So if we took Beck’s principle that people don’t need to make geographical sense of the Tube map to the extreme, this is what data science tells us is the most aesthetically pleasing way to visualize the Tube map. Some things make sense — for example, Heathrow and Richmond are approximately where they should be — but other things look completely bizarre. Epping is now in South London instead of Essex, for example. I’m sure there are many other interesting observations to be made here. If you are a Londoner, please explore and feel free to highlight any observations you make.

Completely geo-accurate Tube map

Again, if you don’t care about the ‘how’, you can see the result here.

To achieve this, I needed to get a map of London and superimpose the stations and links using their spatial co-ordinates.

We will mostly use ggplot2 for this, and we need to use more packages here, but we will use the same datafiles as before.

# load libraries
library(dplyr)
library(ggplot2)
library(sp)
library(rgdal)
# load data
stations <- read.csv("stations.csv")
connections <- read.csv("connections.csv")
lines <- read.csv("lines.csv")

I got a GIS data file for the London map with the various borough boundaries from here, and unzipped it into a folder called london-map-data. Then I needed to convert this data into a format for ggplot2 to use.

# import London borough GIS data
london <- rgdal::readOGR(file.path("london-map-data"))
sp::proj4string(london) <- sp::CRS("+init=epsg:27700")
london.map <- sp::spTransform(london, sp::CRS("+init=epsg:4326"))

Now with the London map data in the right format, we can plot it using ggplot2.

# plot London boundaries
map1 <- ggplot(london.map) +
geom_polygon(aes(x = long, y = lat, group = group), fill = "white", colour = "black")
map1 <- map1 + labs(x = "Longitude", y = "Latitude", title = "London Tube Routes")

Here’s the simple map that we will draw the Tube lines and stations onto:

It will be easy to plot the stations on this map since the stations dataframe has the spatial co-ordinates for every station. To plot the lines, we need to pull in the spatial co-ordinates of each station pair in the connections dataframe.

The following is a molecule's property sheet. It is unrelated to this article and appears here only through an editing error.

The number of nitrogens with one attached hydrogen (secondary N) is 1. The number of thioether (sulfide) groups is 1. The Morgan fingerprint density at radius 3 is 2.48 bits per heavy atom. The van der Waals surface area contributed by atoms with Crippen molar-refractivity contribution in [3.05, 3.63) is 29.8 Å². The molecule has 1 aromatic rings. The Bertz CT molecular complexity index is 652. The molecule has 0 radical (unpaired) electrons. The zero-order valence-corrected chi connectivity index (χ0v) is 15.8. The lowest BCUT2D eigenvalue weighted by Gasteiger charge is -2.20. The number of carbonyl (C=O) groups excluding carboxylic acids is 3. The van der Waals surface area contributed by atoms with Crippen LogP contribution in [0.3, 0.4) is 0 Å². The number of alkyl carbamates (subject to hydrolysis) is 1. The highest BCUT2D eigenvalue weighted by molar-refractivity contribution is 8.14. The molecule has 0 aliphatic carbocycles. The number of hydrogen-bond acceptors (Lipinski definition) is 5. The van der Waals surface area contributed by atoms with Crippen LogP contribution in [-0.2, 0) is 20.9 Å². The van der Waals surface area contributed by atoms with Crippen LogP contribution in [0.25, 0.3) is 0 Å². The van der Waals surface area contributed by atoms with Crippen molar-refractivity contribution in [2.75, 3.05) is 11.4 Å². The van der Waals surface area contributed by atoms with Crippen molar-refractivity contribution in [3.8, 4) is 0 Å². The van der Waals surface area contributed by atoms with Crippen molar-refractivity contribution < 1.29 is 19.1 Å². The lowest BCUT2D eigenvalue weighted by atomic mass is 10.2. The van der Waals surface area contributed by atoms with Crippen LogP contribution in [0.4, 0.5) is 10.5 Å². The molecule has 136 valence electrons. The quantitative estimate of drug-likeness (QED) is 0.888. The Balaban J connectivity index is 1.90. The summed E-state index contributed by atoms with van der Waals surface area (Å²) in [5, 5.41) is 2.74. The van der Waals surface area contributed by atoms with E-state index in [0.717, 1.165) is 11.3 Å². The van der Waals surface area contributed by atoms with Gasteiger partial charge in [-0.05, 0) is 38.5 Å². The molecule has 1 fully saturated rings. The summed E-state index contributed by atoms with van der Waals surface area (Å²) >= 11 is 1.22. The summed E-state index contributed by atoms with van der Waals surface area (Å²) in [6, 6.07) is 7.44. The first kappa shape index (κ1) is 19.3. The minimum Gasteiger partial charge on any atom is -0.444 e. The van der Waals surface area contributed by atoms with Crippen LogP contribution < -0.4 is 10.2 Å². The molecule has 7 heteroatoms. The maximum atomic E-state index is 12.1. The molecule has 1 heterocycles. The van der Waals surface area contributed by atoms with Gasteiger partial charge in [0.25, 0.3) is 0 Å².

# get spatial co-ordinates for each station pair in network
connections <- connections %>%
dplyr::inner_join(stations, by = c('station1' = 'name')) %>%
dplyr::rename(x = longitude, y = latitude) %>%
dplyr::inner_join(stations, by = c('station2' = 'name')) %>%
dplyr::rename(xend = longitude, yend = latitude)
connections <- merge(connections, lines)

We also need to manually define the colours of the lines as close as possible to the official colours, since ggplot2 won’t have some of the hex colours in its palette.

#define line colours
linecolours <- c("brown", "yellow", "pink", "grey", "lightblue", "red", "darkgreen", "orange", "maroon", "black", "darkblue", "lightgreen", "#00A77E")
names(linecolours) <- lines$line_name

Now we are ready to plot the station and lines onto the London map, again using the Eric Gill typeface for authenticity.

# plot network on London map
map1 +
geom_point(data = stations, aes(x = longitude, y = latitude)) +
geom_curve(aes(x = x, y = y, xend = xend, yend = yend,
color = line_name),
data = connections, curvature = 0.33, size = 1) +
scale_color_manual(values = linecolours, name = "Line") +
theme(text = element_text(family="Gill Sans Nova"))

And here is the result. You can see a better resolution here:

This was a super fun way to explore force-directed networks and geospatial mapping. My main conclusion is : there’s no substitute for clever human design — yet, anyway!